When the Executive Director and Swiss Bear Executive Board members met with Bill Hartman, City Manager and the Board of Aldermen with the proposal, the board was hesitant to give their approval due to the City’s commitment to three major projects: construction of a new police station, redevelopment of Union Point Park and major streetscape improvements to the 300 block of Pollock Street improvements which prevented their ability to provide any funds for the project other than $48,000 earmarked for critical stabilization work, and if approved, a $50,000 grant from the NC Coastal Waterfront Access Program (CAMA). Their concern, if we were not able to raise the additional $150,000, they would be forced to appropriate the monies needed to complete redevelopment of the park.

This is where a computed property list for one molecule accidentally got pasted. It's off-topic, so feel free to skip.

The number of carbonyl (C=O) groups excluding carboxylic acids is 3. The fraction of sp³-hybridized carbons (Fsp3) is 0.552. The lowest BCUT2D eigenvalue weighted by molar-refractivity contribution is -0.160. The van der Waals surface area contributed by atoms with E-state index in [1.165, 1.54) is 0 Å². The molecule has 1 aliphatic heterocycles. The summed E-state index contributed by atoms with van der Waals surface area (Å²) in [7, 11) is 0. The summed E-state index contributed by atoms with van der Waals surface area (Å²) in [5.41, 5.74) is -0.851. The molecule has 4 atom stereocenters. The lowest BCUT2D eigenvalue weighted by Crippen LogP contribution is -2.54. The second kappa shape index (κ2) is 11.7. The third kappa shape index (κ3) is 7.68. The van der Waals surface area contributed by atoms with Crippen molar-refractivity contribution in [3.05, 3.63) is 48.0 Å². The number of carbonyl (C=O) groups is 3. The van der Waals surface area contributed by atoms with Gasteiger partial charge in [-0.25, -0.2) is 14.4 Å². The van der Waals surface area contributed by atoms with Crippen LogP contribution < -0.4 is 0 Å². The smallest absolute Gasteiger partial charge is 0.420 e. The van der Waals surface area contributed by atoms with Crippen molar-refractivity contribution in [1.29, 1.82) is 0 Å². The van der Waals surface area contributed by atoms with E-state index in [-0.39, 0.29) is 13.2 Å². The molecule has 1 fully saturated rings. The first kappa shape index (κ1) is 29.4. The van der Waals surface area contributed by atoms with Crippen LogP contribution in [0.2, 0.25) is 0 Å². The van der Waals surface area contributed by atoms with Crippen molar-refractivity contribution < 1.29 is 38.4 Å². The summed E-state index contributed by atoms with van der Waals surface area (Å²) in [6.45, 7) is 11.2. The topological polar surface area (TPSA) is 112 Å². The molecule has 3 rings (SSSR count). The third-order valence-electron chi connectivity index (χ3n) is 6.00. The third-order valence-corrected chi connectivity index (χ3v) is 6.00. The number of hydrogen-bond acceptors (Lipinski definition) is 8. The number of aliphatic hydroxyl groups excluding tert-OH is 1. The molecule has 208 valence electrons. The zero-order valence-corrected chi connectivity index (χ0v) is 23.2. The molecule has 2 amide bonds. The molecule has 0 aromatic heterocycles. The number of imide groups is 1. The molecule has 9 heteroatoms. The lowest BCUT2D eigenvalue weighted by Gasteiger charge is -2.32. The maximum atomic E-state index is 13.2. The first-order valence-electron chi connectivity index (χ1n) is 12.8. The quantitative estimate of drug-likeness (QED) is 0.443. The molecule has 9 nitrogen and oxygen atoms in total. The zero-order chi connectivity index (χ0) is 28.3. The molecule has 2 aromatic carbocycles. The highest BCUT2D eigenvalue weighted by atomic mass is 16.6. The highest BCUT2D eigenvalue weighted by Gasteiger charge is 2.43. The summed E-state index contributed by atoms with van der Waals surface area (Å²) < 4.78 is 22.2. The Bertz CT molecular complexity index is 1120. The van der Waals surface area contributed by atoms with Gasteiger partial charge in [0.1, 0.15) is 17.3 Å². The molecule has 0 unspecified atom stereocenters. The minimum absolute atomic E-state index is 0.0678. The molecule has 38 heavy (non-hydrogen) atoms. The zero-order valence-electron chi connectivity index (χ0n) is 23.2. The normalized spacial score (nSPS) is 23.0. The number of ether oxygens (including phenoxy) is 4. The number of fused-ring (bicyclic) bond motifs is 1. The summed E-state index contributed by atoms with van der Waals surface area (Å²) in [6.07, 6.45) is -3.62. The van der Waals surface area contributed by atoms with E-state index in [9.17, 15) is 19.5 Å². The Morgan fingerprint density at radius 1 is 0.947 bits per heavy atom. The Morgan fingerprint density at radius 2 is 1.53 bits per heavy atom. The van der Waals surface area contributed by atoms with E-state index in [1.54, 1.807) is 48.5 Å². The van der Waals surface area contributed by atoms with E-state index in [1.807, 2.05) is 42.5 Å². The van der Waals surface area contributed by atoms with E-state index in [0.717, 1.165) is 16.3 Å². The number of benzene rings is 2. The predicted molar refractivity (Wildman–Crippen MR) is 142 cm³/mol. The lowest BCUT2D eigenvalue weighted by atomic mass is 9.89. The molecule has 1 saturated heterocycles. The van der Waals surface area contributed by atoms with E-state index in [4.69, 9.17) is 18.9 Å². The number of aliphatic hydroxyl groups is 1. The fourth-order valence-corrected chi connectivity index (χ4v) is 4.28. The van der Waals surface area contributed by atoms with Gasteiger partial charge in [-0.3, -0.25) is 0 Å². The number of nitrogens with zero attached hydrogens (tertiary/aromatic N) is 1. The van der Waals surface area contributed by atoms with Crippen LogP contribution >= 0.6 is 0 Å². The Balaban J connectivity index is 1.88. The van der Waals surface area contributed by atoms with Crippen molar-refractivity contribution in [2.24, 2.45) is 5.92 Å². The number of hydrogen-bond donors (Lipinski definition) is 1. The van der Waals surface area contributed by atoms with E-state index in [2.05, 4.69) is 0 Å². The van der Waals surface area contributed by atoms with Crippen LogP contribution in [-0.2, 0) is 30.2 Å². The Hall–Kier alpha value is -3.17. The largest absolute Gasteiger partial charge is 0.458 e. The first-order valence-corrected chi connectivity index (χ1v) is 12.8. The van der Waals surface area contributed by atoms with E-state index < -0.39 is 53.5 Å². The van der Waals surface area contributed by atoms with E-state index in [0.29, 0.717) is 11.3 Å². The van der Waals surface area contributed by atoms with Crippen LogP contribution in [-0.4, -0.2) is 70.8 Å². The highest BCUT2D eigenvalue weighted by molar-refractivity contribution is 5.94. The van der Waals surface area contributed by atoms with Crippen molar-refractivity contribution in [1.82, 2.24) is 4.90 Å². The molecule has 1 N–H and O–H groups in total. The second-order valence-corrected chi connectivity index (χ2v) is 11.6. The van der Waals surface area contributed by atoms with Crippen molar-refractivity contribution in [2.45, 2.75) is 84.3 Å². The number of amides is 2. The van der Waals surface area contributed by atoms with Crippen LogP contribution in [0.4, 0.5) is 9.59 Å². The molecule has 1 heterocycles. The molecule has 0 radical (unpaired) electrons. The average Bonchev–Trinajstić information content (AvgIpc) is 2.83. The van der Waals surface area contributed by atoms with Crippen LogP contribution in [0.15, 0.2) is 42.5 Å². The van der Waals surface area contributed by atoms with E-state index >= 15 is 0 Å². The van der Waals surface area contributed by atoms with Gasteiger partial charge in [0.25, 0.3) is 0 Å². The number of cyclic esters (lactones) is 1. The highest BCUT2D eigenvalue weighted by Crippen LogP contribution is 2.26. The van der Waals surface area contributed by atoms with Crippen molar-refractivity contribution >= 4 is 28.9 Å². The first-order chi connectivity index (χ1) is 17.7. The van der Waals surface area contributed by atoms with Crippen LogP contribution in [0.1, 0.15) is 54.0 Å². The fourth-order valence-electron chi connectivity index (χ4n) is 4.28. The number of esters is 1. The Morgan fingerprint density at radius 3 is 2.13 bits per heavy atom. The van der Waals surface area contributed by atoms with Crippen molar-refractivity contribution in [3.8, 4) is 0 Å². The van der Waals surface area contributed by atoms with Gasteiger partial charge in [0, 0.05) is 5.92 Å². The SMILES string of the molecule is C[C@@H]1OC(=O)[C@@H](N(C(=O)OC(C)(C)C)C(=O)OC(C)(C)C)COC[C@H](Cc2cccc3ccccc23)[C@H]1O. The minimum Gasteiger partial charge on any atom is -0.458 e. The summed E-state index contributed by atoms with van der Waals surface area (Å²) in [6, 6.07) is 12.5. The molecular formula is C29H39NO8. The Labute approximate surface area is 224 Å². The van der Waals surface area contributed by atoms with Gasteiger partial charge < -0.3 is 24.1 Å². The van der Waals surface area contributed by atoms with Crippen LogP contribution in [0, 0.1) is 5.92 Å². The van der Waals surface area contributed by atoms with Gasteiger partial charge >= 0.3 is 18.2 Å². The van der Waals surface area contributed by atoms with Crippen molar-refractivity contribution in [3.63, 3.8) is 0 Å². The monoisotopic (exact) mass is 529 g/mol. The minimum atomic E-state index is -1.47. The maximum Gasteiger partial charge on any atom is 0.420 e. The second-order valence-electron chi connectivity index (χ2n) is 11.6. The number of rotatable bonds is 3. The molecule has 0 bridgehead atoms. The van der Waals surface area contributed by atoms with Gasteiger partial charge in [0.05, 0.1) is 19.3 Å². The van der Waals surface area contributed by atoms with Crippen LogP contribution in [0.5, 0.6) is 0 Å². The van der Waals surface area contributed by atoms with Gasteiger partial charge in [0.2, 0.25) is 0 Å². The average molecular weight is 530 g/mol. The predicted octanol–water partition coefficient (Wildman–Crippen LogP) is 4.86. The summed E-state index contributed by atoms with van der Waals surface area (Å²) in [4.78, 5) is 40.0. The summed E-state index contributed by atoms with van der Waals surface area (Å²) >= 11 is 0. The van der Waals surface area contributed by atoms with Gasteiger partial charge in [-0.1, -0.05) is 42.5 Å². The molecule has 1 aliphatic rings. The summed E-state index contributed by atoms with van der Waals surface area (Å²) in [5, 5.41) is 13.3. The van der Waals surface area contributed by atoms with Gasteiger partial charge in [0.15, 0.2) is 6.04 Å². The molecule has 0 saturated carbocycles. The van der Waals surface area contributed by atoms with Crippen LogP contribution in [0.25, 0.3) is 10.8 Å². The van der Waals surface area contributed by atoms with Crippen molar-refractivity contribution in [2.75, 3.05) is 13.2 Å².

Based on the success of the Put Your Mark on the Park campaign, and certain the needed $150,000 could be raised, with the help from Dr. Charles Ashford and David Ward, we received pre-campaign commitments of $50,000+ from 13 families. In April 1998, a month after the Put Your Mark on the Park campaign ended, the Help Pave the Way campaign was sanctioned and officially approved by the Board of Aldermen.
In an October 2, 1998 letter to Mike Avery, Director of Planning and Inspections, Donna Moffitt, Director of the NC Department of Environment and Natural Resources, congratulated the City as a recipient of a $50,000 grant, and stated “the project should be completed just as it was in the proposed development plans unless modified by mutual agreement.”